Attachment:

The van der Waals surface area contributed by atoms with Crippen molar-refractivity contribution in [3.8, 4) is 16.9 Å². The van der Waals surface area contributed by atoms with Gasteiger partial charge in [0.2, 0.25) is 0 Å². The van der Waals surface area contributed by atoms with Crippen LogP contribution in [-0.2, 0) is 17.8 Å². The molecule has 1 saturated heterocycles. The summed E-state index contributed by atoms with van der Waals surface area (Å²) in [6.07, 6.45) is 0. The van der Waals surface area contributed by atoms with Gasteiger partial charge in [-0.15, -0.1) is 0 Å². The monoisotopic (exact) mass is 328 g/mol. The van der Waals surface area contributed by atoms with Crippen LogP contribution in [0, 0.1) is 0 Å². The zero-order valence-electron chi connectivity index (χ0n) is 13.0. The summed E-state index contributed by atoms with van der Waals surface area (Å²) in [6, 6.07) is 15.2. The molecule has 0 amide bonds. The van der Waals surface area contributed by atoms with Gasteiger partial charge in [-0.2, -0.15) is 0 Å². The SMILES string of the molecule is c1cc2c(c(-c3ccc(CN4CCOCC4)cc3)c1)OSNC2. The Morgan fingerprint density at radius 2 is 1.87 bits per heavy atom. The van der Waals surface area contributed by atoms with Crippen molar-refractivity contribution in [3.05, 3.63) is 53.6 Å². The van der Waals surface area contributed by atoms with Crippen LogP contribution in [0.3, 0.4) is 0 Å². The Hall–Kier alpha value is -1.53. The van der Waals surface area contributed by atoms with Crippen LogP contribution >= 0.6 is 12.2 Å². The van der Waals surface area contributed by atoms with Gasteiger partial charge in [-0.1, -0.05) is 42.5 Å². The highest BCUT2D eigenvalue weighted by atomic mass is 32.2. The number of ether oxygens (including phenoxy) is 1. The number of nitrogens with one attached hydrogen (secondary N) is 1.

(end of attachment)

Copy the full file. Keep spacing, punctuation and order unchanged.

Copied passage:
The van der Waals surface area contributed by atoms with Crippen molar-refractivity contribution in [3.8, 4) is 16.9 Å². The van der Waals surface area contributed by atoms with Gasteiger partial charge in [0.2, 0.25) is 0 Å². The van der Waals surface area contributed by atoms with Crippen LogP contribution in [-0.2, 0) is 17.8 Å². The molecule has 1 saturated heterocycles. The summed E-state index contributed by atoms with van der Waals surface area (Å²) in [6.07, 6.45) is 0. The van der Waals surface area contributed by atoms with Gasteiger partial charge in [-0.15, -0.1) is 0 Å². The monoisotopic (exact) mass is 328 g/mol. The van der Waals surface area contributed by atoms with Crippen LogP contribution in [0, 0.1) is 0 Å². The zero-order valence-electron chi connectivity index (χ0n) is 13.0. The summed E-state index contributed by atoms with van der Waals surface area (Å²) in [6, 6.07) is 15.2. The molecule has 0 amide bonds. The van der Waals surface area contributed by atoms with Gasteiger partial charge in [-0.2, -0.15) is 0 Å². The SMILES string of the molecule is c1cc2c(c(-c3ccc(CN4CCOCC4)cc3)c1)OSNC2. The Morgan fingerprint density at radius 2 is 1.87 bits per heavy atom. The van der Waals surface area contributed by atoms with Crippen molar-refractivity contribution in [3.05, 3.63) is 53.6 Å². The van der Waals surface area contributed by atoms with Crippen LogP contribution in [0.3, 0.4) is 0 Å². The Hall–Kier alpha value is -1.53. The van der Waals surface area contributed by atoms with Crippen LogP contribution >= 0.6 is 12.2 Å². The van der Waals surface area contributed by atoms with Gasteiger partial charge in [-0.1, -0.05) is 42.5 Å². The highest BCUT2D eigenvalue weighted by atomic mass is 32.2. The number of ether oxygens (including phenoxy) is 1. The number of nitrogens with one attached hydrogen (secondary N) is 1.